R. Rosenblum, Les Lalanne, exh. cat., Château de Chenonceau, 1991, p. 139 (other examples of Mouton de Pierre illustrated, p. 76 and illustrated in situ at various exhibitions, pp. 122 and 124).
D. Marchesseau, The Lalannes, Paris, 1998 (other examples of Bélier, Brebis and Agneau illustrated, p. 37; other examples of Transhumant illustrated, pp. 52-53 and illustrated in color, p. 115; other examples of Mouton de Pierre illustrated in color in situ at the Chenonceau retrospective, p. 146).
Claude and François-Xavier Lalanne, exh. cat., Paul Kasmin Gallery, New York, 2006 (other examples of Bélier, Transhumant, Brebis and Agneau illustrated in color in situ in gardens, pp. 2-3 and 66-67).
D. Abadie, Lalanne(s), Paris, 2008 (other examples of Mouton de Pierre illustrated in color, pp. 186-187; other examples of Bélier, Brebis and Agneau illustrated in color, p. 188; other examples of Mouton de Pierre illustrated in color in situ at the Chenonceau retrospective, pp. 191-191; other examples of Mouton de Pierre illustrated in situ at various exhibitions, pp. 325-326 and 335).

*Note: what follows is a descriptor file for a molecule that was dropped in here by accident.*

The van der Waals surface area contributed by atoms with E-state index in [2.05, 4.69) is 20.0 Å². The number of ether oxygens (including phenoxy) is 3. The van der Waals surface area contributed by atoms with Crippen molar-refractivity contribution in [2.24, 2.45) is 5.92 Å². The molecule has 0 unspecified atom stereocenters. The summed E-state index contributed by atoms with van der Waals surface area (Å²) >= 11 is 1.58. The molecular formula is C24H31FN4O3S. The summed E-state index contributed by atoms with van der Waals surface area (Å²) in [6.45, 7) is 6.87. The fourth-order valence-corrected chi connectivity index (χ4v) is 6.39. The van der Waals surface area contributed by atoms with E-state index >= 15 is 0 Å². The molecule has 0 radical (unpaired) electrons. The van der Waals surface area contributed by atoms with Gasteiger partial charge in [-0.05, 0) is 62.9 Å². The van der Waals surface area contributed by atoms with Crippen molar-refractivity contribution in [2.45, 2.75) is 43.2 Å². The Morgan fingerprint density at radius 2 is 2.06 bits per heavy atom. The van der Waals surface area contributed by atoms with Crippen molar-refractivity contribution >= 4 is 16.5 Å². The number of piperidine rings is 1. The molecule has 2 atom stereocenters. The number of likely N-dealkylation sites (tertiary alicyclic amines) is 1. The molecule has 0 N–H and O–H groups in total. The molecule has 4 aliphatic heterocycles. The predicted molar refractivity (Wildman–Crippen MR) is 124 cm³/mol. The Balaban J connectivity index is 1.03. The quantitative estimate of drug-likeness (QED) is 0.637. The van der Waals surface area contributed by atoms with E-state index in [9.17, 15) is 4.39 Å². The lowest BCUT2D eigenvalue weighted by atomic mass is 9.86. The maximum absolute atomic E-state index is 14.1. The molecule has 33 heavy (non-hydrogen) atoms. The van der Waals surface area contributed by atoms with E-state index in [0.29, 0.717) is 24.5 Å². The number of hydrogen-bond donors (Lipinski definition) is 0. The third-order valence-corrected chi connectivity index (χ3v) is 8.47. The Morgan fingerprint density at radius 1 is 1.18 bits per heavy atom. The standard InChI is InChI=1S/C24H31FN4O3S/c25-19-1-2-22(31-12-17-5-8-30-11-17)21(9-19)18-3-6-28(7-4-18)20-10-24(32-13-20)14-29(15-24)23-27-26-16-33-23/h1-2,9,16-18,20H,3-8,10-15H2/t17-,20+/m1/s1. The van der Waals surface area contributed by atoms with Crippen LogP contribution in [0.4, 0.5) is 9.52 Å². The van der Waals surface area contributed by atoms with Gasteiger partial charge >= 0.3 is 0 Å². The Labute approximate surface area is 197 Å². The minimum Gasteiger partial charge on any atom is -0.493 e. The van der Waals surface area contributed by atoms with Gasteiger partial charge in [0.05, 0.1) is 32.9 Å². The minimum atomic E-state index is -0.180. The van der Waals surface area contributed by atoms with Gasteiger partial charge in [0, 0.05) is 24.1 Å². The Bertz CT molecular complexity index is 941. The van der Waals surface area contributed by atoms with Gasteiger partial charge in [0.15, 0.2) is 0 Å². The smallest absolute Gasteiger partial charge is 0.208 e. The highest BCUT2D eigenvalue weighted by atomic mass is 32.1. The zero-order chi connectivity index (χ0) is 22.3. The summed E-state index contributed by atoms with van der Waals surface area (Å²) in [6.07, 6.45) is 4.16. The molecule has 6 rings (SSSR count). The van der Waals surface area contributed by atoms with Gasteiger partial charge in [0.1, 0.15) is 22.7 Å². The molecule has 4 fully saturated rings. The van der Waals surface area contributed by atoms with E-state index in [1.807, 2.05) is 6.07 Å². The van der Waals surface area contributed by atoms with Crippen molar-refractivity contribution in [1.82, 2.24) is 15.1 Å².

Les Lalanne, exh. cat., Musée des Arts Décoratifs, Paris, 2010 (other examples of Mouton de Pierre illustrated in situ at the Chenonceau retrospective, p. 142; other examples of Bélier and Transhumant illustrated in color in situ on Park Avenue, New York, p. 143).
P. Kasmin, Claude and François-Xavier Lalanne, New York, 2012 (other examples of Bélier, Transhumant, Mouton de Pierre, Brebis and Agneau illustrated in color).
A. Dannatt, François-Xavier and Claude Lalanne: In the Domain of Dreams, New York, 2018 (other examples of Bélier, Transhumant and Brebis illustrated in color, pp. 66-67; other examples of Agneau illustrated in color, p. 86; other examples of Bélier and Agneau illustrated in color, pp. 180-181 and 192; other examples of Bélier illustrated in color, pp. 228 and 262; other examples of Transhumant illustrated in color, pp. 254-255).
C. Lalanne and F-M. Banier, Claude et François-Xavier Lalanne, Montreuil, 2018, vol. 1 (other examples of Nouveaux Moutons, pp. 40-41) and vol. 2 (other examples of Nouveaux Moutons, pp. 48-49; other examples of Transhumant and Agneau, p. 53).
Special Notice